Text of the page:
Ethan Hawke, Willem Dafoe, ...
Credit: Ben Rothstein

Every now and then you get a memorable performance in a forgettable film. Willem Dafoe’s in the gory new vampire flick Daybreakers is one of them.

SPOILER ALERT! The year is 2019, and most humans have turned into vampires. Slight problem: That means the blood supply is about to go extinct. A decent, chain-smoking vampire hematologist (Ethan Hawke) at a greedy corporation that farms humans for their plasma, needs to find a blood substitute to save both the human race and his toothy brethren. (Starvation degenerates the latter into naked, screeching, winged, bats— crazy beasts.) After a not-clandestine-enough meeting with Dafoe’s Elvis, a former vampire/gruff mechanic who became human again and rolled his jeans following a daytime car accident that involved burning and water, he learns there’s something better: A cure. Together — along with a woman you thought for sure would let a pointy-eared Hawke feed on her during sex but who only ended up cutting her wrist and bleeding into a cup (boo!) — they go on the run until they can recreate the conditions necessary to get Hawke a heartbeat. The situation gives a deadpan Dafoe the opportunity to deliver awesomely bad lines like the one he utters when Hawke asks him if the humans’ hideout is safe: Being human in a world of vampires is “about as safe as barebackin’ a $5 whore,” he says. Dafoe’s response when the human-hunting vampire army has zeroed in on their location, and Hawke wants to stay behind to finish the experiment while the others flee to a new place: “F— it, I do love a good barbecue.”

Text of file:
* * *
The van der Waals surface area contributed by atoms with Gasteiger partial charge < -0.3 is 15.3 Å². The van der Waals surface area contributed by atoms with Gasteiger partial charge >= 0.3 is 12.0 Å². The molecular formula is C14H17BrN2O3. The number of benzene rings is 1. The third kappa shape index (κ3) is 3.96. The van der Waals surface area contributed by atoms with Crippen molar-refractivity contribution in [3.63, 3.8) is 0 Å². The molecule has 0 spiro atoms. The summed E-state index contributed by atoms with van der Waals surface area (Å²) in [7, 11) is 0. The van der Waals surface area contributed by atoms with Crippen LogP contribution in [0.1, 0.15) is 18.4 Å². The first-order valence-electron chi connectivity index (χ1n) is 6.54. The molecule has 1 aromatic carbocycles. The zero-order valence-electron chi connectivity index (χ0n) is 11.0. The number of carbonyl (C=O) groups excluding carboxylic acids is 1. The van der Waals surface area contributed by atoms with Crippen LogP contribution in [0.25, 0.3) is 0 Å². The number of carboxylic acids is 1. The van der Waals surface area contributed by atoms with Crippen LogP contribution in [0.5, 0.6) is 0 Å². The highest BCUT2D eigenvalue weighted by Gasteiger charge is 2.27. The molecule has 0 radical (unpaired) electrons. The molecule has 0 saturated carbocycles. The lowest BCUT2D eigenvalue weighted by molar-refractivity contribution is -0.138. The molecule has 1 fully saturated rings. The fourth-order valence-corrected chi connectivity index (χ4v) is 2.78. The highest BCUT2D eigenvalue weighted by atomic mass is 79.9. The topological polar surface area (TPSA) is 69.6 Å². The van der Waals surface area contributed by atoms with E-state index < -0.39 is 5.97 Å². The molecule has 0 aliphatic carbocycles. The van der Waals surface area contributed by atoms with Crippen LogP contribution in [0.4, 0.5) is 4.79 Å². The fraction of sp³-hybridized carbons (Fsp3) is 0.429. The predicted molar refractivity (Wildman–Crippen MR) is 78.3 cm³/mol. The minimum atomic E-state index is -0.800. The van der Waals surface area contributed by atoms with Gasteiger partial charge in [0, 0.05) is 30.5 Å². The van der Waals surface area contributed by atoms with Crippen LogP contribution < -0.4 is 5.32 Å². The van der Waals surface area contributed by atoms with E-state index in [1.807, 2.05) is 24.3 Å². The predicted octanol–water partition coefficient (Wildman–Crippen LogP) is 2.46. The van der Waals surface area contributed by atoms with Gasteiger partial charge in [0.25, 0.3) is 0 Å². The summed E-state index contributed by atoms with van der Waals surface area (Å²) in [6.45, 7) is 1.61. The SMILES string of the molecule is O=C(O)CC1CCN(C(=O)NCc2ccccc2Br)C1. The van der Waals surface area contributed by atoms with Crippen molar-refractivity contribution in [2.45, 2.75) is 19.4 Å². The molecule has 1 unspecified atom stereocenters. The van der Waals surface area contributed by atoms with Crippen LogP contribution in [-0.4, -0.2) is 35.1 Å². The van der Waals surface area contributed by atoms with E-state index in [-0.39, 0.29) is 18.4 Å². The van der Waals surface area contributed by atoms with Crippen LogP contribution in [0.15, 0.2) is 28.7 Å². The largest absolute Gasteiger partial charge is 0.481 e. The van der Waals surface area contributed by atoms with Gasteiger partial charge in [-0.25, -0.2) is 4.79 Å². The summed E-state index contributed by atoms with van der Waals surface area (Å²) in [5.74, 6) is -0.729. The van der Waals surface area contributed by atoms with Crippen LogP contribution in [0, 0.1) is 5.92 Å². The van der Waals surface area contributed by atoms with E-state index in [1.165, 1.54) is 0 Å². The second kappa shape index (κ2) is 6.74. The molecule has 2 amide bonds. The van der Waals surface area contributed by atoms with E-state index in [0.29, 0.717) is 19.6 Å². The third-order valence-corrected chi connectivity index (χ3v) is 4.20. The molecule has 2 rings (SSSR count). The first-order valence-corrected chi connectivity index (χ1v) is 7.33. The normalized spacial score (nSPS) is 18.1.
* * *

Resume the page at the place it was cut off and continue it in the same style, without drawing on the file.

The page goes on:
Despite a fairly decent twist (turns out the controlled-burning method isn’t the only cure), I wouldn’t tell anyone that they have to run out and see Daybreakers. Neither would EW’s Owen Gleiberman, who gave it a C. But I would say that Dafoe’s sound bites are worth catching on cable when the time comes. Are there any kitschy good performances in kinda crappy movies you’d like to single out? If we get enough nominations, we might be able to honor them in a “Reader Picks” gallery. (Hey, it’s something.)

P.S. If you’ve seen Daybreakers, would you agree that the opening credit montage revealing that the vampire epidemic started with one bat, plus the occasional appearances of bats throughout the film and specifically at the end, equals an attempt to leave the door open for a sequel? Is this something anyone is hoping for, even if Dafoe were to return?

Photo credit: Ben Rothstein